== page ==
GigaOm has a guest post on how start-ups can survive the financial crisis. We have some experience at AdventNet on this, which I want to share. First a bit of history: AdventNet was born as a bootstrapped company in 1996. Our initial business was selling software to network equipment vendors. By 1999-2000, there was a raging bubble in networking and telecom; while the media focused on the flashy dotcoms, it was really telecom service providers and their equipment suppliers that had by far the bigger financial bubble, amounting to over a trillion dollars of capital eventually written off, split between debt taken on by service providers to finance new network construction and the venture capital raised by their equipment suppliers. For every dotcom that raised $5-10 million rounds, there probably was a SONET or WDM start-up that was raising $50-100 million. There must have been a hundred of them just in the San Fransico bay area, but Boston, New Jersey, RTP in North Carolina, Dallas and Toronto all had their fair share of bubble companies, and I must have visited each of these places at least 5 times during 1999-2000.
I had a really good vantage point on the bubble because I personally must have visited 80% of those equipment companies, as a software supplier. Fortunately for me, I was aware of the Japanese bubble of the late 80’s (when Japan was going to take over the world) and its painful aftermath in the 90’s. So even in the middle of the telecom bubble as a supplier, I could not help feeling it was going to end badly. There was a point when I realized that the same exact pitch was made by dozens of companies, yet most of them didn’t know so many others existed, pursuing the same exact business plan.
Having said that, I have to admit even I wasn’t mentally prepared for the extent of the carnage to follow. In 2000, I would have thought may be 20% of the start-up companies would survive. It turned out may be 3 out of 200+ survived. By 2003, over 90% of the companies we had supplied to in in 1999-2000 had gone out of business. That is something to keep in mind on the extent of wreckage bubbles cause – for those keeping score in the bay area or in Chennai for that matter, it is worth considering that real estate prices in Japan eventually fell 80% from the peak they reached in 1990.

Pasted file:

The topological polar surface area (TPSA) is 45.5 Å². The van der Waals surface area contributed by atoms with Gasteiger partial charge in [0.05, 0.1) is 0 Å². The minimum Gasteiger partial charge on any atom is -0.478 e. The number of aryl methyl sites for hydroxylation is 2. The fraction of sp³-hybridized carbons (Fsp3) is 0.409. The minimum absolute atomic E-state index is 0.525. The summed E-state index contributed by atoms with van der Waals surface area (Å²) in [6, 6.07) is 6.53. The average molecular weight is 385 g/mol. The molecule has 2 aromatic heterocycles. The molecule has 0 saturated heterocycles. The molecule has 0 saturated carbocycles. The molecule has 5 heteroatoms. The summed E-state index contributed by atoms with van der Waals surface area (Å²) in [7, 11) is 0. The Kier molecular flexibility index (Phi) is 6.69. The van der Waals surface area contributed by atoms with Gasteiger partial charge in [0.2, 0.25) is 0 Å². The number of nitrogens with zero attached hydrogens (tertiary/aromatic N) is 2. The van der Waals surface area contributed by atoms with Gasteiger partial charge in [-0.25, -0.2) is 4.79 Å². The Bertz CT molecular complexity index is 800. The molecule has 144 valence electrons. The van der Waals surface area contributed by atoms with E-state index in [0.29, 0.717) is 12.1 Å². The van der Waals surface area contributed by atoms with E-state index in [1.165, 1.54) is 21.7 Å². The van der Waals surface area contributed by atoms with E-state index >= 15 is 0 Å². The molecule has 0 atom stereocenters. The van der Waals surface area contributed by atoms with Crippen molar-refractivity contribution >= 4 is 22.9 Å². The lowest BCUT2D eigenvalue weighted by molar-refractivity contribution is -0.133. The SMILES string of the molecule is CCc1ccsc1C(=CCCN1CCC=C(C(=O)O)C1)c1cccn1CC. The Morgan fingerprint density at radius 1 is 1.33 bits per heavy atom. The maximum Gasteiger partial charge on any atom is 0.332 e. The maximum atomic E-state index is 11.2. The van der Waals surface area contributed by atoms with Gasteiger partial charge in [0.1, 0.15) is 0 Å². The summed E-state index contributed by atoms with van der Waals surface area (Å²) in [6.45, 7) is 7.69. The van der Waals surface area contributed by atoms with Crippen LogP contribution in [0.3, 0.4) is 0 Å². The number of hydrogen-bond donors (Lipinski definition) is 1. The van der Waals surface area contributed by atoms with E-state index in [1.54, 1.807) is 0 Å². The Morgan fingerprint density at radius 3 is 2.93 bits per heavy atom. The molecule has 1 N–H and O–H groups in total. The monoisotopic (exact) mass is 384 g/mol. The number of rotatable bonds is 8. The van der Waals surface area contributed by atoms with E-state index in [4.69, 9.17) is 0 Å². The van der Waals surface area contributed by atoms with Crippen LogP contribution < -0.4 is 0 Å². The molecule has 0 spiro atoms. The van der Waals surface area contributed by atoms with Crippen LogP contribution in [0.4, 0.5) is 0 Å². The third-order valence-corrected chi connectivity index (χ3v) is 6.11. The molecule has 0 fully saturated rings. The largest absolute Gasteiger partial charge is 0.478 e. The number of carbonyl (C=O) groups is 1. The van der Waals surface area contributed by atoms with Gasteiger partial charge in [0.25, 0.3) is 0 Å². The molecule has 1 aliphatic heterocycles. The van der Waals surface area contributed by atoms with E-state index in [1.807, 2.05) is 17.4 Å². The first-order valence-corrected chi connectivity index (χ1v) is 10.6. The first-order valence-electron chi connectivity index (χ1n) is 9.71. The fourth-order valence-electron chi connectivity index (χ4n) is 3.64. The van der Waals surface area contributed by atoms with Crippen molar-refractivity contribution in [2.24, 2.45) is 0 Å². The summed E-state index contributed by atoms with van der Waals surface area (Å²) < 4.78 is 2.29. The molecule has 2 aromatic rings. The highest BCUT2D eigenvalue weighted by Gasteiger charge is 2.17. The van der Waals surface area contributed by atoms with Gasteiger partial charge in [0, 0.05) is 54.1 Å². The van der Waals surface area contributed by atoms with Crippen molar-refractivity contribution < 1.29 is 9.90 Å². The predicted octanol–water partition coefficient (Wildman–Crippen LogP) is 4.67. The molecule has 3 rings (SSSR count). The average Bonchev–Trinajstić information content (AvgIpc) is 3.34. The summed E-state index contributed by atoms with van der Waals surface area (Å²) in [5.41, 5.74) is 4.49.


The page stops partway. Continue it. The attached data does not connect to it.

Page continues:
So how did we overcome that shock? Here are the things that helped us. In 2000, there was a venture capitalist who was offering us $10 million for a 5% stake, in order to enable us to grow faster. After careful thinking, we turned that money down, because we felt the industry was going to shrink, not grow, and we didn’t want to commit to a growth projection when our instinct told us to get ready for contraction. We felt if we were to be honest to ourselves, we had to tell the VC we expected to shrink, yet the money was coming in at such a high valuation that it needed growth as far as the eye could see to justify it. One of my friends in venture capital did tell me I was a fool – but that folly saved us.
We didn’t expand our headcount in line with revenue in 2000. We simly banked the cash – which came in really handy in the subsequent nuclear winter. Indeed, it was that cash that enabled us to diversify in 2004, and that was ultimately what led to Zoho.
It seems clear that we are heading into another nuclear winter, this time led by housing and financials. It is going to impact the tech industry, but this time as suppliers not as direct bubble-blowers. Companies that have a strong balance sheet (we prefer zero debt), and the ability to adapt and flex will survive the wreckage. Customers are hurting, so attractive pricing is a must – there is going to be price deflation in tech. These are the rules we live by at AdventNet & Zoho.